Gina:  I haven't always felt that way but I'm getting there. And I think that the excitement you might see is the fact that It's something I'm just discovering now and it's still kind of new to me. It's exciting.

Paul:  As you begin to drop those things that you've been carrying around your whole life like the burden of always having to be nice....  It's so freeing when you realize – one of the things I feel bad whenever I say something about my mom on this podcast that might show her in not a great light. But I think one of her coping mechanisms of having a husband who was an alcoholic, is  you begin to become manipulative to survive. And so, the typical co-dependent person can be incredibly manipulative because that's where they get their sense of power from.   And my therapist one time was trying to show me how my mom could sometimes be manipulative with her crying to get me to do what she wanted.  And she said “the next time she cries, let her cry.” Don't change to get her to  - I think I was in my twenties and I remember the power that I felt when I told her: “You can keep crying but I don't care.”   And I hung up the phone and I felt, if I hadn't gone through therapy I would have hung up the phone and thought: you're a bad son. You don't love your mom.

Gina:  How dare you.

Paul:  How dare you.  But it was such an empowering thing.  And to this day, it's still a really hard thing for me to do because I don't know, I just want everybody to be happy.

Gina:  Absolutely. I have plenty of experience with that move. Oh my God. That's why I always tell girls 'do not try to manipulate me. I'm not your boyfriend. I've done this a million times. For every one time you've done it, I've done it a thousand.'

Paul:  Can you talk about that a little bit?

Gina:  Sure. I was a real mess when I first started having real boyfriends in college and right out of college because I didn't know how to stay calm. And I didn't know how to have a conversation.   If someone said 'God Gina why can't you pick up your clothes.'   I didn't hear that. I heard: 'You're a bad person. You're a terrible person. And if you don't stop -  I'm probably going to leave anyway but you're going to make it happen faster.'  I would just fall apart.  And I would really regress. I didn't feel like a twenty-five year old crying. I felt like a five year old crying. And it felt and it sounded and it looked like that.  And the he'd go: 'Oh no, no no, I'm sorry. I'm sorry.'  And the cycle would start all over again.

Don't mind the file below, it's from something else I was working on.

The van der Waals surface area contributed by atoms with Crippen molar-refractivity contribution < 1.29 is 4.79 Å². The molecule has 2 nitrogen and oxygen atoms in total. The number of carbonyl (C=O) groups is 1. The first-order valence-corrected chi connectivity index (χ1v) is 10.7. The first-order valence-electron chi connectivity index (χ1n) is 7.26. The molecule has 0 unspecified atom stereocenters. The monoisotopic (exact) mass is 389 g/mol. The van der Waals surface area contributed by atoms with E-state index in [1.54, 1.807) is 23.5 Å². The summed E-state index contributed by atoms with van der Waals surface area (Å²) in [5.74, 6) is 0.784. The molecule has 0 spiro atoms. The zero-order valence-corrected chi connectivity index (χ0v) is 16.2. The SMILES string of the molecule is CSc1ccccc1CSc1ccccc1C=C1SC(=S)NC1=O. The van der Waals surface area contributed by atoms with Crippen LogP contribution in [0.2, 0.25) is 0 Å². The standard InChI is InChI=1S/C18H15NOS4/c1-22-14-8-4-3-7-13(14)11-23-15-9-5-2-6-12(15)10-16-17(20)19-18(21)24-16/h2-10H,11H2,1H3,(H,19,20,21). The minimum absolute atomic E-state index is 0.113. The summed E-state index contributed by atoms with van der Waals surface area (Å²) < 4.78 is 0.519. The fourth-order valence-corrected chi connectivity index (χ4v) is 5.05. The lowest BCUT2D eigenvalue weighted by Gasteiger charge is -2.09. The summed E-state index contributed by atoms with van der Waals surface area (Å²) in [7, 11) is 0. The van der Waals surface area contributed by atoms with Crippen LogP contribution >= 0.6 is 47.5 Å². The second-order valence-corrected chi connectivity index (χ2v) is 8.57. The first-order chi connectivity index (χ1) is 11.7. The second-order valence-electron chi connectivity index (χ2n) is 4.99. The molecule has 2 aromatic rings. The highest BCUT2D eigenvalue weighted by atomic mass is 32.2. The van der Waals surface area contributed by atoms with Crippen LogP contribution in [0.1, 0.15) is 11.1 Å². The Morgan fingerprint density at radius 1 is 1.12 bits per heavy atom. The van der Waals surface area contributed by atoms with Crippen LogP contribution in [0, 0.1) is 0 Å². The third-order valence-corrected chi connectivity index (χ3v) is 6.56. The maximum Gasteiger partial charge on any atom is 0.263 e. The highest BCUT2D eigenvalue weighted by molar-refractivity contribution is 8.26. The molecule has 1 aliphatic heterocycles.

Paul:  And you didn't even realize what you were doing.

Gina:  I figured it out later, but it came from a really real place at the beginning.  But then like a child I'd start noticing – when I start crying, he stops yelling.  He comes and gives me a hug, we watch tv, we laugh and then we keep it out of our mind till it happens the next day.

Paul:  But deep down a resentment builds.

Gina:  Absolutely. And they would have every right, looking back, to resent me for that. It just, I feel like, you know, I always tell my parents  'you are human and you love us and you did the best you could and your best is awesome. But there are a few things that I have to go back and fix and there are a few tools I didn't get along the way at crucial times. I'm just going to go grab those tools and learn how to use them now. I'm an adult, I'm going to take on that responsibility. '   But I'll never forget, this happened a few years ago, there was a person in my life who is a very volatile person. And dealing with them was always like -

Paul:  Donald Trump?

Gina:  Yes.

Paul:  I can't believe I got it on the first try. I can't believe that.

Gina:  I think you're physic. Dealing with them was like walking in a mine field. I never knew when I was going to step on a landmine. And when I did, I mean, it didn't just blow a leg off, it blew everything off. I was called every name in the book.

Paul:  Was this a work relationship?

Gina:  No. This was a personal relationship.  I'll never forget, it happened for a lot of years, and I'll never forget the last time it happened and I was called a cunt and a bitch just out of nowhere, I don't know what triggered it.  But I was crying and crying and crying and it hurt so bad and then I will never forget I heard this voice in my head that said:  'What are you crying for? You should be happy. Because you know in your heart,  that is the last time this is ever going to happen. And it just sort of lifted this weight off me. And it never happened again. And It got close one time,  I thought it was kind of funny actually. But yeah.

Paul:  Back up. How did you know it was the last time?

Gina:  I think I just internally, I think I just experienced enough pain and my subconscious took over and said 'we're done. We're not doing this anymore.'

Paul:  In terms of how you react to that person or in terms of that person treating you that way?

Gina:  Treating me that way.

Paul:  Because you would just extricate yourself from  -

Gina:  Exactly.

Paul:  So you knew you were done with that person.

Gina:  I was done with feeling like the victim.

Paul:  And did that mean you had to sever the relationship with that person?